The SPARK team will be giving two presentations at this year’s NAGC Convention. The first will be on Friday, November 8 at 2:30 pm, titled “Promoting Gifted Program Access for Learners From Undeserved Populations.” The second will be on Saturday, November 9 at 2:30 pm, titled “Mathematical Fun in the Summer Sun: Advanced Summer Learning in the Early Grades.”

Upcoming SPARK Team Presentations

The SPARK Team will be presenting the following at AERA this year. We hope to see you there!


More of a Good Thing? One- and Two-Year Summer Program Effects on Mathematics Achievement

  • Presenters:   Kearney, K. L., Adelson, J. L., Little, C. A., O’Brien, R.   &
  • Conference: American Educational Research Association, New York, NY
  • Date: April 16, 2018

Abstract: Summer learning opportunities can mitigate achievement gaps between students of diverse backgrounds, perhaps supporting high-potential learners from underserved groups in reaching high achievement levels. Dosage effects of summer program participation on achievement have not been systematically studied with advanced students. We examined effects of summer learning on mathematics achievement with emphasis on differences for years of participation. The sample of 460 participants included 193 that attended at least one summer and 41 that attended two summers. Using hierarchical linear modeling, we found students who participated in only one year did not score statistically significantly differently from students who did not attend at all. Students who attended two years scored statistically significantly higher than those who did not attend any.


Summer Learning in Mathematics: Promoting a Supportive Learning Environment through Curriculum and Instruction

  • Presenters:  Little, C. A., Kearney, K. L., O’Brien, R., Adelson, J. L.,  & Roberts, A.
  • Conference: American Educational Research Association, New York, NY
  • Date: April 16, 2018

Abstract: Purposes and Perspectives: This project focuses on building capacity for academic success among high-potential students from diverse backgrounds through early teacher attention to high potential, access to advanced learning through summer programming, and professional development. The project reflects several key perspectives: (a) advanced potential exists across demographic groups; (b) early attention to high potential is critical for engaging student growth and academic success; (c) teacher support is important to guide recognition of how high potential may manifest in students across diverse backgrounds; and (d) curriculum and instruction designed to yield and develop high-potential behaviors are valuable tools for identification and programming in response to advanced learner needs.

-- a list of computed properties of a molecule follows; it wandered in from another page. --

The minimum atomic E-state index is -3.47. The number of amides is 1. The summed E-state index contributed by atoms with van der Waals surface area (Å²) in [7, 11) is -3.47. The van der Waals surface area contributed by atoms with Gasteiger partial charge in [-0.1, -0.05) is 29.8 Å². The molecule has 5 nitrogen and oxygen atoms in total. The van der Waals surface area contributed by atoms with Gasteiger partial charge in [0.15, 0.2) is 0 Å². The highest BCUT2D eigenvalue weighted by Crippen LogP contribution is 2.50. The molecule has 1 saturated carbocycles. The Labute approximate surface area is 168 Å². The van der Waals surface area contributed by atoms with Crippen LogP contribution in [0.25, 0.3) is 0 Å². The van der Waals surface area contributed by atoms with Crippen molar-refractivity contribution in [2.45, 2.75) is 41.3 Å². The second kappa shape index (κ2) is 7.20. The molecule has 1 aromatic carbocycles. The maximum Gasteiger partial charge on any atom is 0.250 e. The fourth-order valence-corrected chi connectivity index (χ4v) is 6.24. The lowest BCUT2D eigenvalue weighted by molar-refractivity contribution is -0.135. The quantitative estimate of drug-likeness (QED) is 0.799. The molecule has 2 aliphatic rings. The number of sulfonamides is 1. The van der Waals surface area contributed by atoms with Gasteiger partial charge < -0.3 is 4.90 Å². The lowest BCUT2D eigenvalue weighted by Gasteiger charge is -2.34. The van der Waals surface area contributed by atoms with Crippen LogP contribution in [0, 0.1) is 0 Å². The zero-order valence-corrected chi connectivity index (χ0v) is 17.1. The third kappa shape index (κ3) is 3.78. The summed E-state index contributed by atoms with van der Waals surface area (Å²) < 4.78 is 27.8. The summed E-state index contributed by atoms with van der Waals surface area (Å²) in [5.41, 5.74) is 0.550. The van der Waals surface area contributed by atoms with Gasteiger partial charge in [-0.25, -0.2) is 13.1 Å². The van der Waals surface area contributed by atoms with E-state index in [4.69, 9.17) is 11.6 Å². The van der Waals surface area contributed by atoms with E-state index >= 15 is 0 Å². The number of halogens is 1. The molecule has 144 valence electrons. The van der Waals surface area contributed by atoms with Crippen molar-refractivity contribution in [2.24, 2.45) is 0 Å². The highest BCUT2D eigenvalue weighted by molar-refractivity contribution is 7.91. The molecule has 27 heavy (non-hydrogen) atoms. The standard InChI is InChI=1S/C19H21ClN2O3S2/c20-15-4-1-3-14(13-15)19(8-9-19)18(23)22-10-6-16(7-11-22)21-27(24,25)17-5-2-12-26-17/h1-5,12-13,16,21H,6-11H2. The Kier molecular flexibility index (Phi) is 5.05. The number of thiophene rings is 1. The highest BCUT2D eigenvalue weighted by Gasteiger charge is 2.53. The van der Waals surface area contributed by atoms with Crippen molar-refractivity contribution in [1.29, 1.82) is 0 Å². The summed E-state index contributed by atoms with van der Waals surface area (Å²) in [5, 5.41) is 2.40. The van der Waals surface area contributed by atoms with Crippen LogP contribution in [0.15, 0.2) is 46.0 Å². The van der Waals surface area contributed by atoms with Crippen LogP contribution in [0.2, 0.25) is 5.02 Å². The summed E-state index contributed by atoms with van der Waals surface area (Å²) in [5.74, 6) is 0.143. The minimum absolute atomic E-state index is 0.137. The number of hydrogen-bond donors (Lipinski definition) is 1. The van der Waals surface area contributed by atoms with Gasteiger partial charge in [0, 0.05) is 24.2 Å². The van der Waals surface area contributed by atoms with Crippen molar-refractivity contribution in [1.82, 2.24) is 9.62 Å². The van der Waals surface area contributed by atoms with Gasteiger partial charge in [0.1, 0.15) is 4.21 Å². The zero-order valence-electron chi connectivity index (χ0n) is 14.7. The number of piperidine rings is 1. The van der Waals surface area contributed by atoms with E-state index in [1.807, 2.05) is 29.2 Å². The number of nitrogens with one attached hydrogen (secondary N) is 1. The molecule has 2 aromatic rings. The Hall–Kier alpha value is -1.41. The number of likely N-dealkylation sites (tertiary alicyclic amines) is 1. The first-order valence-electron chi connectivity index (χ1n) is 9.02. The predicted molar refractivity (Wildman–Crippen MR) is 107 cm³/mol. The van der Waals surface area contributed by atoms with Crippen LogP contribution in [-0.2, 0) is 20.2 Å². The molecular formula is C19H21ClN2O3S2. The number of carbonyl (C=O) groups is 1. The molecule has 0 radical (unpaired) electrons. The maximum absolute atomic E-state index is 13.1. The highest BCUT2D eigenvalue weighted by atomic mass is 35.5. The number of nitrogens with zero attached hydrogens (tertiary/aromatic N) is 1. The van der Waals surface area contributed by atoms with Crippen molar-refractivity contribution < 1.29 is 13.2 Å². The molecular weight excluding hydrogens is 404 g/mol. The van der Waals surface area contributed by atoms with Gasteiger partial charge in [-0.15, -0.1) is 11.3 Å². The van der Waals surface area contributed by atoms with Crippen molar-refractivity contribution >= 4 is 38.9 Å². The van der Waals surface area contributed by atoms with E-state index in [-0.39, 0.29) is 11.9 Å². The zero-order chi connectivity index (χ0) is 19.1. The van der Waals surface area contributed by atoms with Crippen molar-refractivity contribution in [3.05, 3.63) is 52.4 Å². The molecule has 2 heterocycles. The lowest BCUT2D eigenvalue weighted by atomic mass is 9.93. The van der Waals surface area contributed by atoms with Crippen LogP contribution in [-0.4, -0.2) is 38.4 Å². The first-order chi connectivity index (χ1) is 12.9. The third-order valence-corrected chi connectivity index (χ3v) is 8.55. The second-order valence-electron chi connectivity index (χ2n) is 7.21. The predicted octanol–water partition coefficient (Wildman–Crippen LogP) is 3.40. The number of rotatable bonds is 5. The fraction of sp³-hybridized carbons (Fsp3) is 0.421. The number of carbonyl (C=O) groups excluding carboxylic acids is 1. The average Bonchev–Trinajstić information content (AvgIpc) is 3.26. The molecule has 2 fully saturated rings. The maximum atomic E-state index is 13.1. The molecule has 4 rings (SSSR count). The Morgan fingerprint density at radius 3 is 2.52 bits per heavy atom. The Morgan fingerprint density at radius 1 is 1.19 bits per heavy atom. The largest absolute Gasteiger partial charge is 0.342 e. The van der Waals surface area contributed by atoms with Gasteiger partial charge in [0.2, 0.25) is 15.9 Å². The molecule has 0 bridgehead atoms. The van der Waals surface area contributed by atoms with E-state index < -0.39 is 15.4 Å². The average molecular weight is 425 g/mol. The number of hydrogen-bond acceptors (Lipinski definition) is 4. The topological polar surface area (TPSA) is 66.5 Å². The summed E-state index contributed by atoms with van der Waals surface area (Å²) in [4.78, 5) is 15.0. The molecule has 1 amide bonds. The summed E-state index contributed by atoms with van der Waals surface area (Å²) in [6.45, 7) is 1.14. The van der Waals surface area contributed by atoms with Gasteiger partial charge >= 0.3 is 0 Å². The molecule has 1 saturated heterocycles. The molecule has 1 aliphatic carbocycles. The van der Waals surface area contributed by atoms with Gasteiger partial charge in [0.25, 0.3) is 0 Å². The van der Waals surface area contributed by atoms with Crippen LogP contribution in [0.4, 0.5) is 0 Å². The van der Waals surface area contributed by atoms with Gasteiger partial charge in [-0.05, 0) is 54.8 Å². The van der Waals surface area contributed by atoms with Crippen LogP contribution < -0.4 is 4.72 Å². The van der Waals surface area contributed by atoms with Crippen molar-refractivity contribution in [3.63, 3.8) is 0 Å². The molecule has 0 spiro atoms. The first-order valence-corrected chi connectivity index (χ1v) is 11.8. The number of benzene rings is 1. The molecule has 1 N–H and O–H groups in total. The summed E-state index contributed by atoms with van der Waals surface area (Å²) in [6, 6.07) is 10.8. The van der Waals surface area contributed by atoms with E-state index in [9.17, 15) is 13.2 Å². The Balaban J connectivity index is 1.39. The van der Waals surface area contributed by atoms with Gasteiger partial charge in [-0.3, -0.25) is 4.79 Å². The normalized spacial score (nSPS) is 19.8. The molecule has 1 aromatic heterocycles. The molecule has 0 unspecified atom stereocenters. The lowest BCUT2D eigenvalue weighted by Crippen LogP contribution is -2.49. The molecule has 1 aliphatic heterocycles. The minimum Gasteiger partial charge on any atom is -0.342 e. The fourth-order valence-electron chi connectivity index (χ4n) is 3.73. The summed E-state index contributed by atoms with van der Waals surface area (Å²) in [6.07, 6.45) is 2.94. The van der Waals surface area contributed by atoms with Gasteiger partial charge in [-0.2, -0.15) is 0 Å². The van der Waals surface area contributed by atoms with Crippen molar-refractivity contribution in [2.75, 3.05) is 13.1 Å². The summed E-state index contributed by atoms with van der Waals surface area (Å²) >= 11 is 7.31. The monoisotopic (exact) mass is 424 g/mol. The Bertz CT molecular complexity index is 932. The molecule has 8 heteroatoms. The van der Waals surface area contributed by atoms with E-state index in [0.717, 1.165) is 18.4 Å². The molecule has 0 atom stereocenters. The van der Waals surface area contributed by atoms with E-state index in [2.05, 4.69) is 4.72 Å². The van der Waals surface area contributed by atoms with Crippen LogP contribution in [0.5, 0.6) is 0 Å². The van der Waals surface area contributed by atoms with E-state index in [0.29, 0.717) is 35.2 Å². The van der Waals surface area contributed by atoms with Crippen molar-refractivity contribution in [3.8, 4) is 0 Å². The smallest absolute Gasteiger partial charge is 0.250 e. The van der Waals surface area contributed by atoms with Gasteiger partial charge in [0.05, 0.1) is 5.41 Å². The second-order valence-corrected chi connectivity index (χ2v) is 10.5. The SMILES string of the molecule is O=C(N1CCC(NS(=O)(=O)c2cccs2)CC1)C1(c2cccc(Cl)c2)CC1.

Methods: In this project, we use a quasi-experimental design in which pairs of schools representing similar demographics within districts function as treatment and comparison groups. In 22 schools across 4 districts, teachers at grades K-2 participate in professional development to support recognition of high-potential behaviors, and students enter the project based on such informed teacher referral. Treatment school students have access to summer programming focused on challenging curriculum in mathematics. The curricular materials were developed around best practices in mathematics education, gifted education, and early childhood education, including key elements of ensuring a nurturing classroom environment for all learners (Gavin et al., 2013). Such practices also contribute to an environment that is culturally responsive and inclusive.